Signs and Symptoms
In humans, the symptoms of monkeypox are similar to but milder than the symptoms of smallpox. Monkeypox begins with fever, headache, muscle aches, and exhaustion. The main difference between symptoms of smallpox and monkeypox is that monkeypox causes lymph nodes to swell (lymphadenopathy) while smallpox does not. The incubation period (time from infection to symptoms) for monkeypox is usually 7−14 days but can range from 5−21 days.
The illness begins with:
- Fever, Headache, Muscle aches, Backache, Swollen lymph nodes, Chills, Exhaustion
Within 1 to 3 days (sometimes longer) after the appearance of fever, the patient develops a rash, often beginning on the face then spreading to other parts of the body.
Lesions progress through the following stages before falling off:
- Macules, Papules, Vesicles, Pustules, Scabs
The illness typically lasts for 2−4 weeks. In Africa, monkeypox has been shown to cause death in as many as 1 in 10 persons who contract the disease.
Vaccination against smallpox was demonstrated through several observational studies to be about 85% effective in preventing monkeypox. Thus, prior smallpox vaccination may result in milder illness. At the present time, the original (first-generation) smallpox vaccines are no longer available to the general public.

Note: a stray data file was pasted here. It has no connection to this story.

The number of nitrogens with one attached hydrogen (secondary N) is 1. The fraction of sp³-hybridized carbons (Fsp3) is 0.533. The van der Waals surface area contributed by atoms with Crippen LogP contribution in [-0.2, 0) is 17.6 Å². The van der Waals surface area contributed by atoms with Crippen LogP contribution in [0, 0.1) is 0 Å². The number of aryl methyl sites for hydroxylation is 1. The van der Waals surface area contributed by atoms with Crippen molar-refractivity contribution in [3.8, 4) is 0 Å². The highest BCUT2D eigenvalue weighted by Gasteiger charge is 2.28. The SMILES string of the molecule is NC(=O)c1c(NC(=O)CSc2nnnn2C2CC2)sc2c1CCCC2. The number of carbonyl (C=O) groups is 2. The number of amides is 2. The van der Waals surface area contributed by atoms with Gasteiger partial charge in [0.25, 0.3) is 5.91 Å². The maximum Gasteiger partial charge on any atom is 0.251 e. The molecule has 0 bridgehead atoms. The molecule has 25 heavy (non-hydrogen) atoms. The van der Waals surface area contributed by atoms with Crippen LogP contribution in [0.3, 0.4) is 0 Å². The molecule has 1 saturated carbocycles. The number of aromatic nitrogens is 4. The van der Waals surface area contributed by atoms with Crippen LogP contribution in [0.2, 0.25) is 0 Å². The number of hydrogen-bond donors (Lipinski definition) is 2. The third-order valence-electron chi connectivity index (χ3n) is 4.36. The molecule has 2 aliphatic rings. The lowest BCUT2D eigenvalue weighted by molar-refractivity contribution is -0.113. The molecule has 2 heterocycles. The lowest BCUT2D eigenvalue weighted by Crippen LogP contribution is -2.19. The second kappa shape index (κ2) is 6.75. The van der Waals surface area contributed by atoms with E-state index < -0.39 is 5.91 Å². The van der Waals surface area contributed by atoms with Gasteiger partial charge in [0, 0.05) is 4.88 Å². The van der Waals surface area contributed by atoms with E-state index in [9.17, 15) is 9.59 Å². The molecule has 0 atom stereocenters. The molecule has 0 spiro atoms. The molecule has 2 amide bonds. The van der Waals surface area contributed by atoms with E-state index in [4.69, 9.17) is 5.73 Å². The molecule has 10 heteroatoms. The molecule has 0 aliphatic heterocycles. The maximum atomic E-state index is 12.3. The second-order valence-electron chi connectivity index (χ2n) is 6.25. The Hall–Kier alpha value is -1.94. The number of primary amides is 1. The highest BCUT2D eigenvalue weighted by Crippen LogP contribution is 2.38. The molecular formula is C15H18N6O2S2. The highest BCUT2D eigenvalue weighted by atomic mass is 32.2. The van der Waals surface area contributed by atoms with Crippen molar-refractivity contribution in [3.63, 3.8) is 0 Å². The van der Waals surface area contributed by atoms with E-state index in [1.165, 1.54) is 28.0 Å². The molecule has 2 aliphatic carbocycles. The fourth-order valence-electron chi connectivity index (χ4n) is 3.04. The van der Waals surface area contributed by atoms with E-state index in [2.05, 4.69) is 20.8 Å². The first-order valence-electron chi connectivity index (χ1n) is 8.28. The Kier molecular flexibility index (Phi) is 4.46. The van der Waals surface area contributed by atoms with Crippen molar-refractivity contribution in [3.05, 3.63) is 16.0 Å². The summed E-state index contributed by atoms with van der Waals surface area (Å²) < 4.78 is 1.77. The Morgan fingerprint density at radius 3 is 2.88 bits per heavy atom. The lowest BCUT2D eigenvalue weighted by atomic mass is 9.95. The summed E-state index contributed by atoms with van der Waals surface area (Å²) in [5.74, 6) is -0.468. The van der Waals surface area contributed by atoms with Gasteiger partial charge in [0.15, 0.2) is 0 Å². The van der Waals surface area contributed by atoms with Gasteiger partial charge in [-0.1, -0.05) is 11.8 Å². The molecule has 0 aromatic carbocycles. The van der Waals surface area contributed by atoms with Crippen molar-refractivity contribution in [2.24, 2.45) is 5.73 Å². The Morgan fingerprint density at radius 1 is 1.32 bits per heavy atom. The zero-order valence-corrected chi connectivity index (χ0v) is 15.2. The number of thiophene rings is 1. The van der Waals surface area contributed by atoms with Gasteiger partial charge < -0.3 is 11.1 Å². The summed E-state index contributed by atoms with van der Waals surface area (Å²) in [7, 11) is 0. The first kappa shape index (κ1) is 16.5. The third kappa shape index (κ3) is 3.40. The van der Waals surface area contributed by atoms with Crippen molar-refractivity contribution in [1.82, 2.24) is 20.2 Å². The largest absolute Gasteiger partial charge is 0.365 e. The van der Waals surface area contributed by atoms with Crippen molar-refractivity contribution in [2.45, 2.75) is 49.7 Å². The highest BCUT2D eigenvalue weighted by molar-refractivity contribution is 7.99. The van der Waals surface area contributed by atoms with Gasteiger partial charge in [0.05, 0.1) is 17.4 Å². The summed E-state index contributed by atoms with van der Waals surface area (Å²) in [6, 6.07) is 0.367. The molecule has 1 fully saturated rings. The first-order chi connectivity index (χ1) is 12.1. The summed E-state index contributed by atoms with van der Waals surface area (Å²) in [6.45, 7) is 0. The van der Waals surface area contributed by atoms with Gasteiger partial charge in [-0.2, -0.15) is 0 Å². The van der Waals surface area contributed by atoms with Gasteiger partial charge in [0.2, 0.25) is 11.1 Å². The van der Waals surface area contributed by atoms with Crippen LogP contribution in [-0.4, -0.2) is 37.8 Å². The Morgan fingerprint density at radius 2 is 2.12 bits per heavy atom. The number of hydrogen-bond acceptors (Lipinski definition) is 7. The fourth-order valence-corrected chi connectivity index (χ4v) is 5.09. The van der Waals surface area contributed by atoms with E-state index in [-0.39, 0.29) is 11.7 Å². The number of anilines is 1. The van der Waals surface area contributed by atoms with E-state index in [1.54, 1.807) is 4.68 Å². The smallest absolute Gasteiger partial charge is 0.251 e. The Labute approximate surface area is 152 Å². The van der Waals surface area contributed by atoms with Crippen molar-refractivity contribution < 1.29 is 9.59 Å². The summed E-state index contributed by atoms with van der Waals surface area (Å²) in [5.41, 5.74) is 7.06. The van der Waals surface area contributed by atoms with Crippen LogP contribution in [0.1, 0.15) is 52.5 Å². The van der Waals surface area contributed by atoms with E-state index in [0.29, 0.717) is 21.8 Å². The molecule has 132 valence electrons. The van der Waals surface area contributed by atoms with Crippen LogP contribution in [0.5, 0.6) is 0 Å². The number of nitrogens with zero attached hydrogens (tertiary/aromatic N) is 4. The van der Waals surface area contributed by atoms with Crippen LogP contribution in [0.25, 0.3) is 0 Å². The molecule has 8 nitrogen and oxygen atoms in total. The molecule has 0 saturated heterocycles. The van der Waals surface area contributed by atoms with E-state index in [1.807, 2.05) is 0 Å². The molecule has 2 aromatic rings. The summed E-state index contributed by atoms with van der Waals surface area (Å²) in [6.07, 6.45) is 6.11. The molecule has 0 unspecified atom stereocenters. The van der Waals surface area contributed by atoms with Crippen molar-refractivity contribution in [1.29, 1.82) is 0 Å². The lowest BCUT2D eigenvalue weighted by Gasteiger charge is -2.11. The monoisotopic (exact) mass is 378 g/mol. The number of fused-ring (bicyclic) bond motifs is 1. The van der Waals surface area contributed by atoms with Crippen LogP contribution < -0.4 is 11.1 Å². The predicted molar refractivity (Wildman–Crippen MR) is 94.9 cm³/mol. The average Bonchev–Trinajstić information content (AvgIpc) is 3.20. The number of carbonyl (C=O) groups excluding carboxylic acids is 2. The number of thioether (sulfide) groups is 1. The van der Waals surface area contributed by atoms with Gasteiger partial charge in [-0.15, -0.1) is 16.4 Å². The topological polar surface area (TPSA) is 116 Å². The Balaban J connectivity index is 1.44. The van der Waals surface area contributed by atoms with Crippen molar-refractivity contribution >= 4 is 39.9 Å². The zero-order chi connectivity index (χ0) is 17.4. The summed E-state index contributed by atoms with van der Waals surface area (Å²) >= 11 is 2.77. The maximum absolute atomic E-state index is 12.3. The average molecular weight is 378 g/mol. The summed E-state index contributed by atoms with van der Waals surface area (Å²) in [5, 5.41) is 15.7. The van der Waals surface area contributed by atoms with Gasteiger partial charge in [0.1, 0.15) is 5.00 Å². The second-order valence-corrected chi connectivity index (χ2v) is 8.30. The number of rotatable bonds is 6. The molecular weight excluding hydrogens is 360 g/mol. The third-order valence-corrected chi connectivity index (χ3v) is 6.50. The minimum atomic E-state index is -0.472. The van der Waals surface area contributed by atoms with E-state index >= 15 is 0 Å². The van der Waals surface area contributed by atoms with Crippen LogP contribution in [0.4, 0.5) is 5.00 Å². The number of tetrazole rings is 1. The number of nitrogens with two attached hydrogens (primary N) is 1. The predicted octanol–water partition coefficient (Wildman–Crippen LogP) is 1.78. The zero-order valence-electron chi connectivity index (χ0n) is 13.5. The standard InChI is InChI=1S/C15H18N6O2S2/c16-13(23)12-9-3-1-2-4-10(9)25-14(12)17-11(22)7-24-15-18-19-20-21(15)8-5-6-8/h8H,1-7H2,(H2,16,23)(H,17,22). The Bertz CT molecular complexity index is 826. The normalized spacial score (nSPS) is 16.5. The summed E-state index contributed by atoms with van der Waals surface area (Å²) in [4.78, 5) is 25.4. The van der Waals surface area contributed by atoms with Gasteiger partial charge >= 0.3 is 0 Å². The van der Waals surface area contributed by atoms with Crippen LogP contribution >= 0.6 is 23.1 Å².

JYNNEOSTM (also known as Imvamune or Imvanex) is an attenuated live virus vaccine which has been approved by the U.S. Food and Drug Administration for the prevention of monkeypox. The Advisory Committee on Immunization Practices (ACIP) is currently evaluating JYNNEOSTM for the protection of people at risk of occupational exposure to orthopoxviruses such as smallpox and monkeypox in a pre-event setting.
Description of the outbreak
As of 21 May, 13:00, 92 laboratory confirmed cases, and 28 suspected cases of monkeypox with investigations ongoing, have been reported to WHO from 12 Member States that are not endemic for monkeypox virus, across three WHO regions (Table 1). No associated deaths have been reported to date.
Table 1.Cases of monkeypox in non-endemic countries reported to WHO between 13 to 21 May 2022 as at 13:00.
|United States of America||1-5||–|
To date, all cases whose samples were confirmed by PCR have been identified as being infected with the West African clade. Genome sequence from a swab sample from a confirmed case in Portugal, indicated a close match of the monkeypox virus causing the current outbreak, to exported cases from Nigeria to the United Kingdom, Israel and Singapore in 2018 and 2019.
The identification of confirmed and suspected cases of monkeypox with no direct travel links to an endemic area represents a highly unusual event. Surveillance to date in non-endemic areas has been limited, but is now expanding. Available information suggests that human-to-human transmission is occurring among people in close physical contact with cases who are symptomatic.
There are number of measures that can be taken to prevent infection with monkeypox virus:
- Avoid contact with animals that could harbor the virus (including animals that are sick or that have been found dead in areas where monkeypox occurs).
- Avoid contact with any materials, such as bedding, that has been in contact with a sick animal.
- Isolate infected patients from others who could be at risk for infection.
- Practice good hand hygiene after contact with infected animals or humans. For example, washing your hands with soap and water or using an alcohol-based hand sanitizer.
- Use Personal Protective Equipment (PPE) when caring for patients.